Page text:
And now it's official: The White House will have a First Grandmother.
The Obama transition team ended weeks of speculation this afternoon, confirming that 71-year-old Marian Robinson, Michelle Obama's mother, will leave her Chicago home and move into the White House with the new First Family, at least temporarily. In what sounds more like a sitcom pitch than political reality, the new commander-in-chief will live under the same roof as his mother-in-law. (Obama, however, seems more likely to battle an obstructionist senator than his children's grandmother. As he told 60 Minutes in a post-election interview, "I don't tell my mother-in-law what to do ... I'm not stupid. That's why I got elected president, man.")
Robinson may have already altered American history by deciding to retire from her job as an executive secretary at a Chicago bank so that she could stay with her granddaughters Malia, 10, and Sasha, 7, in their Hyde Park neighborhood home while the girls' parents hit the campaign trail. Barack and Michelle Obama have both said, apparently in all seriousness, that had Robinson not been available or willing to watch the girls, the former junior senator from Illinois might never have launched his campaign. Had she resisted her daughter's request, we might be preparing to inaugurate President-elect Hillary Clinton next week. And had she resisted Michelle's pleas to leave her neighborhood for what Harry Truman called "the finest prison in the world," we might be getting to know the country's First Nanny. But as any parent who has ever relied on a grandparent knows, neither decision was ever in doubt.
"Mrs. Robinson will be coming with the family to help the girls get acclimated," Deputy Communications Director for Michelle Obama Semonti Mustaphi told Grandparents.com this afternoon. "She will determine in the coming months whether or not she wants to stay in D.C. permanently."
Does anyone doubt what that decision will be?
A First Family like your own?
Here at Grandparents.com, we're celebrating Robinson's arrival in D.C., where this intensely private woman will become a very public symbol of the critical role millions of grandparents play in their grandchildren's lives, as primary caregivers, full-time nannies, or occasional sitters. It couldn't come at a more opportune time, as the cratering economy has forced more couples to look to their parents for support, whether it be in the form of a loan, a place to live, or extra child-care. American families have always come together in tough economic times, and the current recession is no exception.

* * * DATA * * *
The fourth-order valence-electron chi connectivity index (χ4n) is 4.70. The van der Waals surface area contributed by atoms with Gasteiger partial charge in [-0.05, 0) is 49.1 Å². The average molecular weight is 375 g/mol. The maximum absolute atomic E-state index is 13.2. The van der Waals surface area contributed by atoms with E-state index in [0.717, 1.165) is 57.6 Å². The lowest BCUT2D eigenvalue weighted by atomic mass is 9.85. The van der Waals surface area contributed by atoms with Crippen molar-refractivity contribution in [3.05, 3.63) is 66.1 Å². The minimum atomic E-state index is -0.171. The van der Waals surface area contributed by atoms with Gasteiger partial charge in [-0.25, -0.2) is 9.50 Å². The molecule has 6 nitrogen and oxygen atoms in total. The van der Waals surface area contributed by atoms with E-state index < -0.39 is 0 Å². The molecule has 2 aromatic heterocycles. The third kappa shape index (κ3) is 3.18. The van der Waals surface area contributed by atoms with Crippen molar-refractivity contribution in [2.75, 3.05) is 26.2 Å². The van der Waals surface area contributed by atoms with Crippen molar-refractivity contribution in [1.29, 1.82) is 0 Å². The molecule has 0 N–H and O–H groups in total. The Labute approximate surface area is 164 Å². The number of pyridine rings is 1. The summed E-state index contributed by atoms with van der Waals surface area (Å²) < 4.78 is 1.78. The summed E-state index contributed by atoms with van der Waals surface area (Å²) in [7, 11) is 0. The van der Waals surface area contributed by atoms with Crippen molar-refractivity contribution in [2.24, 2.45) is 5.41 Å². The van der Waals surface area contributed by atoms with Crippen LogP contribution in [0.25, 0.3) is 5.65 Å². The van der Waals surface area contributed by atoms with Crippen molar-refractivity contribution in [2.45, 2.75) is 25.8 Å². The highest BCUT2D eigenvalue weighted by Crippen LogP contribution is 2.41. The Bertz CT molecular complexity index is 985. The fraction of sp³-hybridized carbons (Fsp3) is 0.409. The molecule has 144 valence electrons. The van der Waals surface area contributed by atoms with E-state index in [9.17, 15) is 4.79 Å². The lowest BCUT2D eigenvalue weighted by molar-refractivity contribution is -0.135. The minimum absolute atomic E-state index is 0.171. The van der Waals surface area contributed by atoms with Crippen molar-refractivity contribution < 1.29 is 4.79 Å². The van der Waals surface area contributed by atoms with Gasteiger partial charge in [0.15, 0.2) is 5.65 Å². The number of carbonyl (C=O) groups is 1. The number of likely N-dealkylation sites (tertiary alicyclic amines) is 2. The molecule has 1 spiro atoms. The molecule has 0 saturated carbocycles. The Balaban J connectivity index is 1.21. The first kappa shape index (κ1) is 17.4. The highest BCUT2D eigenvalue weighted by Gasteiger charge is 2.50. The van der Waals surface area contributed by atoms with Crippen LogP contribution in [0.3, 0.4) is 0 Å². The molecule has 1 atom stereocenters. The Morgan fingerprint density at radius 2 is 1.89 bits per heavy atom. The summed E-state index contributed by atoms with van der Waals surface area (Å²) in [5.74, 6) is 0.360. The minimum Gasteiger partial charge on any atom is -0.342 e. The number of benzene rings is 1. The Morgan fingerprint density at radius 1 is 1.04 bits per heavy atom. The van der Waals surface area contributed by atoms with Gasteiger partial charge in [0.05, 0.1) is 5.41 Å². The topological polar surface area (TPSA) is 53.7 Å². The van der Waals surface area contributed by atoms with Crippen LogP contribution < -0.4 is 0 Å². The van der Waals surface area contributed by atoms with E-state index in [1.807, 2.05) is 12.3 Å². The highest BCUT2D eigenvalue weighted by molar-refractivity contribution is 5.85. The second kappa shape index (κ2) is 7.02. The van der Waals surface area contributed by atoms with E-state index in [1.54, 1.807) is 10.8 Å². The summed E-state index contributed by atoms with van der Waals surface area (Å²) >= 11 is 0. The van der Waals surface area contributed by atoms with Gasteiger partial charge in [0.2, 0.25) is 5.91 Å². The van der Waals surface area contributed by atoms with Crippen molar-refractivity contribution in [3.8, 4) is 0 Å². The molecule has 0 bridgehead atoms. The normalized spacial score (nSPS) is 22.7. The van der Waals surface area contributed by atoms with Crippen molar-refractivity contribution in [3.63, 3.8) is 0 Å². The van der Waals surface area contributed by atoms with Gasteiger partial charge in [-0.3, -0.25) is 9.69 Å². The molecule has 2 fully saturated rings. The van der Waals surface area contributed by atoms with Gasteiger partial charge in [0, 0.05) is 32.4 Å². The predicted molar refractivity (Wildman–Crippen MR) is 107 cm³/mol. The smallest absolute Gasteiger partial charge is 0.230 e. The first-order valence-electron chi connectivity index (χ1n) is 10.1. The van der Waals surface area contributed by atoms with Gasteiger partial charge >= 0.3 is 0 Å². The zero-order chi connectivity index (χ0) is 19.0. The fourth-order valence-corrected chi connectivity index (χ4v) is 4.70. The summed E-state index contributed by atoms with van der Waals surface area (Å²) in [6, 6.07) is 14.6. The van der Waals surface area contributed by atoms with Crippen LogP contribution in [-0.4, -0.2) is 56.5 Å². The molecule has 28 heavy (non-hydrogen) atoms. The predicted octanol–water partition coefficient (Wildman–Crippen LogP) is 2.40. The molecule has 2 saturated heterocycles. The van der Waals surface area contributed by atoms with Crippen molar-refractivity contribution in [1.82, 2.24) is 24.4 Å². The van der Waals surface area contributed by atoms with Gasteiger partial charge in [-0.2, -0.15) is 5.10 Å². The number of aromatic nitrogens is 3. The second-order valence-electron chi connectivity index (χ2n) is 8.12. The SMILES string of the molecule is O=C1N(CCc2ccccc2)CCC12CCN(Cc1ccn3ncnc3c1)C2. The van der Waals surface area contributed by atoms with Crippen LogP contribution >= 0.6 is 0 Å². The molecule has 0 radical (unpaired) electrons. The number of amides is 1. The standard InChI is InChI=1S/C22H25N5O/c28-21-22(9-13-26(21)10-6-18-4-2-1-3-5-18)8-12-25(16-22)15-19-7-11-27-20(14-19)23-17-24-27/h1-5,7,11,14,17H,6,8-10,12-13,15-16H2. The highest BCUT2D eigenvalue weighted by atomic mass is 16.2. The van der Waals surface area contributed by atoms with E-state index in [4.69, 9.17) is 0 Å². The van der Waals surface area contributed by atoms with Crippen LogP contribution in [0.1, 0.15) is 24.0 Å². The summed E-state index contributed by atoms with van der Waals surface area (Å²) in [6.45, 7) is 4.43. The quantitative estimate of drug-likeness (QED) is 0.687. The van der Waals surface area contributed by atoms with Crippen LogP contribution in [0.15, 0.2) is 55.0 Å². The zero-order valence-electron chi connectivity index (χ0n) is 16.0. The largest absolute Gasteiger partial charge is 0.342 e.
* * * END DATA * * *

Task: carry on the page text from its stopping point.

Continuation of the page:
If Robinson's example further drills home the value of grandparents in a culture that too often ignores the older generation, she'll have provided yeoman service to her nation. (Joe Biden's mother, Catherine, appears likely to continue to live with the Vice President-elect and his wife, Jill, at the Naval Observatory, but Biden's children are grown.)
In countless ways, life for Robinson and the Obamas in Washington will be unique, surrounded by Secret Service agents, traveling on Air Force One, and being fed by White House chefs. But in significant ways, they'll be like many of the rest of us. At least 4 million U.S. families have three or more generations living under one roof, according to a new U.S. Census Bureau report. In the 2000 census, federal demographers found almost 5.8 million "coresident" grandparents, or "grandparents living in the same household with their grandchildren under the age of 18." Of those, 2.4 million were the heads of their households, primarily responsible for their grandchildren's needs.
Other grandparents share living space with grandchildren for a variety of reasons. Some move in with their adult children and grandchildren because they need assistance and care. Others have children move in with them -- my own sister and niece moved in with my parents for a time when she was going through a divorce. And I know single parents, and families with two working parents, whose parents move in with them to help out with child care. In other families, it's expected that the generations will live together -- it's just the right thing to do.
A best-case scenario for kids
When generations move in together, there are benefits beyond cost saving. Children get extra-special attention from loving adults. In multigenerational homes, grandparents tend to be central characters in their grandchildren's life stories, not part of the supporting cast. Kids get a daily dose of family history and culture. For the grandparents, quality of life is often better than living alone, as the energy of all the life stages is around them, and they can be more than passive observers.
There is also, of course, ample opportunity for conflict. In a rare interview with The Boston Globe last spring, Robinson admitted to resisting her daughter's parenting rules, as so many other grandparents have. When she sat for the girls in their home, she said, she maintained Michelle's 8:30 bedtime rule and limited to the girls to organic snacks. When the girls had sleepovers in Robinson's home, however, all bets were off -- she broke out the candy and stayed up with the girls playing games and watching movies "until the wee hours."
Good for her. In a new city, in a new school, facing scrutiny as preteens that dwarfs that of the most famous celebrities, perhaps what the Obama girls need most of all from Robinson is an oasis from all the pressures of life in Washington. Some M&Ms, a couple of games of Sorry! and a late-night screening of Wall-E sound like just the thing. Luckily for them, Robinson will be there to provide it.
Welcome to Washington, First Grandma.
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